Bhagi-Damodaran group researchers discover how electrostatics control active site assembly and reactivity in iron enzymes that directly halogenate small molecules

MINNEAPOLIS / ST. PAUL (11/7/2023) – McKnight Land-Grant Professor Ambika Bhagi-Damodaran and her research group are making strides in sustainable enzyme research. Enzymes are specialized proteins – molecular tools – composed of amino acid sequences that perform complex chemical transformations across all forms of life. Unlike traditional methods of chemical synthesis that typically require toxic components and harsh conditions, enzymes are largely recyclable and perform their reactions in water under mild and environmentally-friendly conditions. Consequently, utilizing enzymes in the synthesis of industrially-relevant chemical compounds has the potential to substantially minimize the production of hazardous waste.

Direct and selective halogenation of aliphatic C-H bonds is a highly sought-after reaction in organic chemical synthesis. Halogenated molecules have extensive uses ranging from pharmaceutically active compounds to artificial sweeteners, in addition to being commonly used as synthetic intermediates for a variety of other chemical products. However, few small molecule catalysts can perform these halogenation reactions and, even when they do, they exhibit low selectivity. Iron-containing halogenases represent a class of enzymes able to perform selective halogenation through use of their mononuclear iron center and other cofactors. 

Bhagi-Damodaran figure – enzymes

Researchers in the Bhagi-Damodaran group at the University of Minnesota have unraveled the role that electrostatics play in controlling active site assembly and reactivity of lysine-halogenating iron enzymes, BesD and HalB. Chemically modified amino acids like chlorinated lysine are often used as building blocks in pharmaceuticals, making the optimization of this family of iron halogenases commercially significant. To function properly, iron halogenases must facilitate the binding of both halide (chloride or bromide) and the substrate to the active site, in this case lysine. In their recent ACS Catalysis publication, Smithwick et. al. show that in BesD or HalB, the binding of either the halide or lysine is essentially non-existent until both are simultaneously present. Through a combination of computational and biochemical techniques, a negatively charged glutamate amino acid residue in the enzyme’s active site was shown to electrostatically enforce synergistic binding between the halide and the positively charged amino acid lysine. When the glutamate was mutated to an alternate amino acid that lacked this negative charge, the lysine-free binding affinity of chloride increased by 14-fold. Removing the dependency on lysine for chloride to bind will be an important step to facilitate access to a broader range of substrates and expand the industrial viability of this already promising family of enzymes.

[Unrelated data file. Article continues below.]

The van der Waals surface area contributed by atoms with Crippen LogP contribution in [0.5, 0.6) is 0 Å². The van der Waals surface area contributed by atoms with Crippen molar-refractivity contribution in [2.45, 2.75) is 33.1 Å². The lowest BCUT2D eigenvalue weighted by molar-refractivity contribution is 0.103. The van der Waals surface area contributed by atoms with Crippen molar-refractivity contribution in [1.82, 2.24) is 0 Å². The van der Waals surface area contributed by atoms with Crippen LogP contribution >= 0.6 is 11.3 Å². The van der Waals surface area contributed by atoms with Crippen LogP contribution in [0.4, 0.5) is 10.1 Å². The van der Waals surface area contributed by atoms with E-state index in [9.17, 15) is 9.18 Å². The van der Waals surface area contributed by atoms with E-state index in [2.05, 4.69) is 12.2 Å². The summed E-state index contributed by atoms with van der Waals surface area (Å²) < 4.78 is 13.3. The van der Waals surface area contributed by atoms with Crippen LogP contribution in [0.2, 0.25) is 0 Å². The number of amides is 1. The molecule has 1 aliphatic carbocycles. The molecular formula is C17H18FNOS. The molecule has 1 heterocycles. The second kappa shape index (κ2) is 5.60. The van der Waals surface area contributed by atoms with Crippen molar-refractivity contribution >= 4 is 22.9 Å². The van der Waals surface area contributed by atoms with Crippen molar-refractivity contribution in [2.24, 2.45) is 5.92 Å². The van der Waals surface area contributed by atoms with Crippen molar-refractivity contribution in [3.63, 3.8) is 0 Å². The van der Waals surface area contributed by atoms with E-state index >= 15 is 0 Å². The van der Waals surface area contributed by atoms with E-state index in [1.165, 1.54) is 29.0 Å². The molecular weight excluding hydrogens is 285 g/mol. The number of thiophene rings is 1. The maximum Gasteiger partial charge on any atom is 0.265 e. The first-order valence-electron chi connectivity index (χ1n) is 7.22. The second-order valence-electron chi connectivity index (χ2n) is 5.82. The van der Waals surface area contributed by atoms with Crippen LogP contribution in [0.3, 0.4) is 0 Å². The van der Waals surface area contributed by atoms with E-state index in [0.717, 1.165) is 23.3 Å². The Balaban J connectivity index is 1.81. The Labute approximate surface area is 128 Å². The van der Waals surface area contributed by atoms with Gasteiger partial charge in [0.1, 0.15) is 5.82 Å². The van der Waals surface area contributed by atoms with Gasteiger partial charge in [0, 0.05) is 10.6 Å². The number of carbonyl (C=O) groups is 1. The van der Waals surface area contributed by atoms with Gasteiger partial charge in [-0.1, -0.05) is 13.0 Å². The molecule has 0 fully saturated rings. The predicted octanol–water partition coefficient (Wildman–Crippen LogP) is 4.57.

Overall, the work by the Bhagi-Damodaran lab highlights the important role electrostatics play in substrate and anion recognition in BesD-like iron halogenases and illuminates concepts important for future biocatalytic engineering campaigns. “Understanding the mechanism by which enzymes regulate reactivity and function will enable scientists to better leverage the catalytic potential of enzymes to solve real world synthetic problems, leading to a cleaner and more sustainable future,” lead author of the article and chemistry graduate student Elizabeth Smithwick says. 

The Bhagi-Damodaran group is made up of 11 researchers, graduate students, and undergraduate students. The group’s work is centered on the fundamentals of biological, inorganic, medicinal, and computational chemistry to gain insights into structure and function of metalloproteins and change their landscape in energy, catalysis, and medicine. Since joining the University of Minnesota Department of Chemistry in Fall 2018, Prof. Bhagi-Damodaran has been recognized numerous times for her research. Her recent awards include the 3M Non-Tenured Faculty Award (2020), the NIH Maximizing Investigator's Research Award (MIRA) (2020), the NSF CAREER Award (2021), the UMN McKnight Land-Grant Professorship (2023), and the Cottrell Scholar Award (2023).

Want to learn more about the Bhagi-Damodaran group’s enzyme chemistry research?

  • Understanding ATP binding to DosS catalytic domain with a short ATP-lid. Larson GW, Windsor P.K., Smithwick E., Shi K., Aihara H., Damodaran, A.R., Bhagi-Damodaran A.,  Biochemistry 2023.
  • Metalloprotein enabled redox signal transduction in microbes. Williams M.T., Yee E., Larson G.W., Apiche E.A., Damodaran A.R., Bhagi-Damodaran A. Curr. Opin. Chem. Biol. (2023)
  • Role of a secondary coordination sphere residue in halogenation catalysis of non-heme iron enzymes. Wilson R. H., Chatterjee S., Smithwick E. R. , Dalluge J. J., Bhagi-Damodaran A. ACS Catalysis 12(17), 10913 (2022)
  • Integrating UV-Vis Spectroscopy and Oxygen Optode for Accurate Determination of Oxygen Affinity of Proteins. Damodaran A. R., Bhagi-Damodaran A. Oxygen Sensing, Methods in Molecular Biology. (2023)